The New Comedy of Greece and Rome
In writing this book on the plays of New Comedy the author’s aim is to fill a gap in the existing literature by concentrating on what one might look for in watching and reading these plays and why such an exercise might be pleasurable. The social comedy of Menander, Plautus and Terence provided a style of comic drama which was to prove the root of all subsequent western comedy. Dr Hunter gives a literary account of this drama, placing it in its ancient context and then ranging over a number of specific topics and themes: the dramatic craft of the poets, their exploration of how to give variety to stereotyped plots and characters, the presentation of women, the use of language and themes from tragedy, the place of moralising and philosophy. All Greek and Latin is translated.Contents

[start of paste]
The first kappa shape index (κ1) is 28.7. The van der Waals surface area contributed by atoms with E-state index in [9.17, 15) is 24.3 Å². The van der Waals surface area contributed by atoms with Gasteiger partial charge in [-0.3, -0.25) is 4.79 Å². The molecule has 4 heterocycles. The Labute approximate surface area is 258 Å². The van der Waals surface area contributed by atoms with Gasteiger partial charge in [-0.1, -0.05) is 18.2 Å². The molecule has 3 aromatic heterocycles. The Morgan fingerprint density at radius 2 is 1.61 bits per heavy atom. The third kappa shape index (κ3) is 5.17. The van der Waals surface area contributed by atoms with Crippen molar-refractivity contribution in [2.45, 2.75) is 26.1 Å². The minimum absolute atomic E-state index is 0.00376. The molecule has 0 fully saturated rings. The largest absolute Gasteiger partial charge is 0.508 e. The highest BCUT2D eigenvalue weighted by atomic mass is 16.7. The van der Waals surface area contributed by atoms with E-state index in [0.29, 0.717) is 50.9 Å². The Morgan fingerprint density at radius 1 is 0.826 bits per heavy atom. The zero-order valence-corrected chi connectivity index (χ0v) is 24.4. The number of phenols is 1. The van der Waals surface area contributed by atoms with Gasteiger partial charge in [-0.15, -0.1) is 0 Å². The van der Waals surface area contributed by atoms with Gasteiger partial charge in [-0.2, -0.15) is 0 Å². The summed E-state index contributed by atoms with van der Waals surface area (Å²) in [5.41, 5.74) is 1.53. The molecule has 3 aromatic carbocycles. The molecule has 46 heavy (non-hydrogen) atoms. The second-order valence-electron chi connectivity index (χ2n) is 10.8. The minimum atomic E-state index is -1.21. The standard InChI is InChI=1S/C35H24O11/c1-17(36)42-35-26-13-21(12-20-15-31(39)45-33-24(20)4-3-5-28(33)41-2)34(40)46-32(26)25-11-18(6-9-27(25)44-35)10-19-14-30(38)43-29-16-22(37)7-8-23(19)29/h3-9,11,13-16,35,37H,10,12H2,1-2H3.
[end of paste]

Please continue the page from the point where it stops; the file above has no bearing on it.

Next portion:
1. Introduction; 2. The form of new comedy: the comic prologue: the five-act structure: rhythmical structures: some comic techniques; 3. Plots and motifs: the stereotyping of comedy; 4. Themes and conflicts: men and women: fathers and sons: town and country: 5. Comedy and tragedy; 6. The didactic element: moralising in comedy: comedy and philosophy.